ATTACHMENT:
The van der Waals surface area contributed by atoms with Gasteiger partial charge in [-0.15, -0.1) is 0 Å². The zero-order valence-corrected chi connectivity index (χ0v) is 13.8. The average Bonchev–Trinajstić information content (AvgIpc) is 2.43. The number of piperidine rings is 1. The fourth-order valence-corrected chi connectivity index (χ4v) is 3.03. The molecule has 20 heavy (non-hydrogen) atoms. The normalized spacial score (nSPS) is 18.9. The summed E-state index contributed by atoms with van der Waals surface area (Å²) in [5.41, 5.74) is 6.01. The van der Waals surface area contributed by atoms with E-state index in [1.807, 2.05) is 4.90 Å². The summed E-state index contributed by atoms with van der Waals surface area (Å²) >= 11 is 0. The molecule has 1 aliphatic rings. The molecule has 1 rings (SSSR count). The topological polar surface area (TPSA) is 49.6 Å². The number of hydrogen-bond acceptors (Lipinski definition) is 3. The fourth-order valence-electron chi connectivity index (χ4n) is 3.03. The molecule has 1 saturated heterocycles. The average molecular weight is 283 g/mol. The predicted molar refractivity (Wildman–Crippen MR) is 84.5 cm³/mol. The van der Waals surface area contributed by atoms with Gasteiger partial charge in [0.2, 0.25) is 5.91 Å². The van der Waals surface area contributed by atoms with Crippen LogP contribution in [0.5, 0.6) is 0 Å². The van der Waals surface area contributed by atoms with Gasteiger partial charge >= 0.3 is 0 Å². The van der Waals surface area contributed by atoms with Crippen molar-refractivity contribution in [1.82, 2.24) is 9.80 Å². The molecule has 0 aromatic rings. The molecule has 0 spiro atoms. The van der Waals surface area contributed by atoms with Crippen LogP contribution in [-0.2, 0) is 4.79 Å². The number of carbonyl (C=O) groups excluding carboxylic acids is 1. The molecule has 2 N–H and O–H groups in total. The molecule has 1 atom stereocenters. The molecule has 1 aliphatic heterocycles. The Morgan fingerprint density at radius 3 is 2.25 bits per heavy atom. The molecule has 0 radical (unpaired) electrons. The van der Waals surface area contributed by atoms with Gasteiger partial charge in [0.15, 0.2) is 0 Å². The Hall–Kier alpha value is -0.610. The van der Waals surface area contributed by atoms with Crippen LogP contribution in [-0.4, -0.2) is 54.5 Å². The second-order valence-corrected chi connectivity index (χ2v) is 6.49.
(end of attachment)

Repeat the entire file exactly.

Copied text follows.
The van der Waals surface area contributed by atoms with Gasteiger partial charge in [-0.15, -0.1) is 0 Å². The zero-order valence-corrected chi connectivity index (χ0v) is 13.8. The average Bonchev–Trinajstić information content (AvgIpc) is 2.43. The number of piperidine rings is 1. The fourth-order valence-corrected chi connectivity index (χ4v) is 3.03. The molecule has 20 heavy (non-hydrogen) atoms. The normalized spacial score (nSPS) is 18.9. The summed E-state index contributed by atoms with van der Waals surface area (Å²) in [5.41, 5.74) is 6.01. The van der Waals surface area contributed by atoms with E-state index in [1.807, 2.05) is 4.90 Å². The summed E-state index contributed by atoms with van der Waals surface area (Å²) >= 11 is 0. The molecule has 1 aliphatic rings. The molecule has 1 rings (SSSR count). The topological polar surface area (TPSA) is 49.6 Å². The number of hydrogen-bond acceptors (Lipinski definition) is 3. The fourth-order valence-electron chi connectivity index (χ4n) is 3.03. The molecule has 1 saturated heterocycles. The average molecular weight is 283 g/mol. The predicted molar refractivity (Wildman–Crippen MR) is 84.5 cm³/mol. The van der Waals surface area contributed by atoms with Gasteiger partial charge in [0.2, 0.25) is 5.91 Å². The van der Waals surface area contributed by atoms with Crippen LogP contribution in [0.5, 0.6) is 0 Å². The van der Waals surface area contributed by atoms with Gasteiger partial charge >= 0.3 is 0 Å². The van der Waals surface area contributed by atoms with Crippen molar-refractivity contribution in [1.82, 2.24) is 9.80 Å². The molecule has 0 aromatic rings. The molecule has 0 spiro atoms. The van der Waals surface area contributed by atoms with Crippen LogP contribution in [-0.2, 0) is 4.79 Å². The number of carbonyl (C=O) groups excluding carboxylic acids is 1. The molecule has 2 N–H and O–H groups in total. The molecule has 1 atom stereocenters. The molecule has 1 aliphatic heterocycles. The Morgan fingerprint density at radius 3 is 2.25 bits per heavy atom. The molecule has 0 radical (unpaired) electrons. The van der Waals surface area contributed by atoms with Gasteiger partial charge in [0.15, 0.2) is 0 Å². The Hall–Kier alpha value is -0.610. The van der Waals surface area contributed by atoms with Crippen LogP contribution in [-0.4, -0.2) is 54.5 Å². The second-order valence-corrected chi connectivity index (χ2v) is 6.49.